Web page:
Health at Work & Medical Records, Reports and Confidentiality

1. General

Members of Staff or their representatives, normally authorised in writing, may apply for access to their occupational health records, which are held by or through the University’s Health and Safety Services department.

The Data Protection Act 1998 and in some cases The Access to Medical Reports Act, gives an individual the right to access personal information that the University holds about them. Records may be accessed within certain timescales once the ‘data controller’ is sure that they are entitled to see the record.

You can do this by making a subject access request to the Planning & Governance Office here.

2. Medical / Health Reports or Records - Written Consent

Occasionally, the University may have reason to request specialist Reports from a Medical Professional regarding a member of staff’s health and the impact on their work.

Where a Report is requested the member of staff’s consent, referred to as “patient consent”, is required before a request is made.

Note: since 2009 Occupational Health Professionals are advised according to good practice guidance on confidentiality provided by the General Medical Council (GMC) that when a request from the Employer seeking a Medical Report regarding their employee, express written consent is obtained before disclosing medical information for purposes other than the provision of their care, such as insurance or benefits claims.

If a member of staff refuses to give consent for a Medical Report to be sent to be sought or subsequently provided to the relevant Manager and Human Resources, then any information in relation to risks identified or any adjustments recommended will still be forwarded to the manager and Human Resources Officer, but no medical detail or information will be released, as appropriate.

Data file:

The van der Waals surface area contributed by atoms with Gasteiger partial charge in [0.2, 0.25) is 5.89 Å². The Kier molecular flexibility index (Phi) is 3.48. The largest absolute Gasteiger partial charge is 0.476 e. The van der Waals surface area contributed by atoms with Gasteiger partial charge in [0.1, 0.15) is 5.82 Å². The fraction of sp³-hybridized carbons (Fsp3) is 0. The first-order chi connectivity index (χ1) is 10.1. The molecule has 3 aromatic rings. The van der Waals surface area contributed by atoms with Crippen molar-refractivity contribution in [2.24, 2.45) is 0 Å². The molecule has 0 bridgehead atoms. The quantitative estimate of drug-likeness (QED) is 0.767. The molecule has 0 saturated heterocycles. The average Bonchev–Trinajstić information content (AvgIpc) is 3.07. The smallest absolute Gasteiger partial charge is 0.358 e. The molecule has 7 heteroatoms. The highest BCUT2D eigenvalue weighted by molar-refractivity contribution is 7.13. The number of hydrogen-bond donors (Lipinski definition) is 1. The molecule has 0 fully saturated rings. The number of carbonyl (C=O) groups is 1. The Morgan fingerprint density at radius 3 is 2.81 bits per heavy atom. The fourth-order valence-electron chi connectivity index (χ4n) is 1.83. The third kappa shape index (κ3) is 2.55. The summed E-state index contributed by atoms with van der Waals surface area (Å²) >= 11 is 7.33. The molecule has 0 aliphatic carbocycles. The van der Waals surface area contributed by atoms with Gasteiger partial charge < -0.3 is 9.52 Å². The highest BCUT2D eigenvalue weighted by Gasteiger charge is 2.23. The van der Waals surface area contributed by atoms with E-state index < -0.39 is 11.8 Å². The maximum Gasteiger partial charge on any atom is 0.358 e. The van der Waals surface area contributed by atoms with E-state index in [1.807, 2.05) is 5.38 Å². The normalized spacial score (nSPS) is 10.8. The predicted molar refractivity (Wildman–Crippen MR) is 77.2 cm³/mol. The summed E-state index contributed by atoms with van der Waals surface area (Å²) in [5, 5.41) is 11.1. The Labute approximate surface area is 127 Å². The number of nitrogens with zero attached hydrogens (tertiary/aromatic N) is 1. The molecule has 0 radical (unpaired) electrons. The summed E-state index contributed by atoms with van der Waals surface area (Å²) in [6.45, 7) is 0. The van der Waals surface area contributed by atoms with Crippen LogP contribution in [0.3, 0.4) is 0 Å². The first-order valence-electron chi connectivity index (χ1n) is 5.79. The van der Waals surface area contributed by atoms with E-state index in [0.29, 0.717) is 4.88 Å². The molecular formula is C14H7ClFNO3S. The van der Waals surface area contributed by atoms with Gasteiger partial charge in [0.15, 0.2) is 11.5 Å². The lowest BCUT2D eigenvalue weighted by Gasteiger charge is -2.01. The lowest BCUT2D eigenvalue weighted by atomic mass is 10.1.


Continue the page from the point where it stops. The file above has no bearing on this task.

• Health & Safety at Work Act 1974

In order to ensure the health and safety of employees and others it may be necessary to obtain employee consent for limited release of otherwise confidential information to relevant parties. Where consent to release confidential information cannot be obtained then general advice will be given, sufficient to ensure health and safety. In some cases this may involve suspension of certain duties.

3. Confidentiality

Health and Safety Services holds all current Staff members Occupational Health Records and Reports. It is staffed by a registered Nursing Practitioner who provides a confidential service and other professionals who must abide by the confidentiality procedures.

This ensures that personal information is treated in medical confidence, and will not be passed on unless an employee gives consent. The exception to this is where information is provided that may pose a significant risk to the health and safety of the individual or others.

4. Professional Standards

Bangor University, through its Occupational Health Practitioner, is bound by a strict code of conduct governed by professional bodies.

5. Guidance Documentation

Health and Safety Services, through the Occupational Health Practitioner will follow up to date standards and guidance for practice in accordance with the following example documentation listed below:

The NMC Code of Professional Conduct: Professional Standards of Practice & Behaviour for Nurses & Midwives 2015
( - accessed on 3rd October 2016)

General Medical Council (GMC) Review of Confidentiality guidance (2009)
( - accessed on 3rd October 2016)

Equality Act 2010
( - accessed on 3rd October 2016)

Managing Long-Term Sickness Absence and Incapacity for Work NICE Public Health Guidance 2009
( - accessed on 3rd October 2016)

HSE Absence Management Toolkit
( - accessed on 3rd October 2016)

6. Sickness Absence Records

Information on accessing Sickness Absence Records is available in the following document.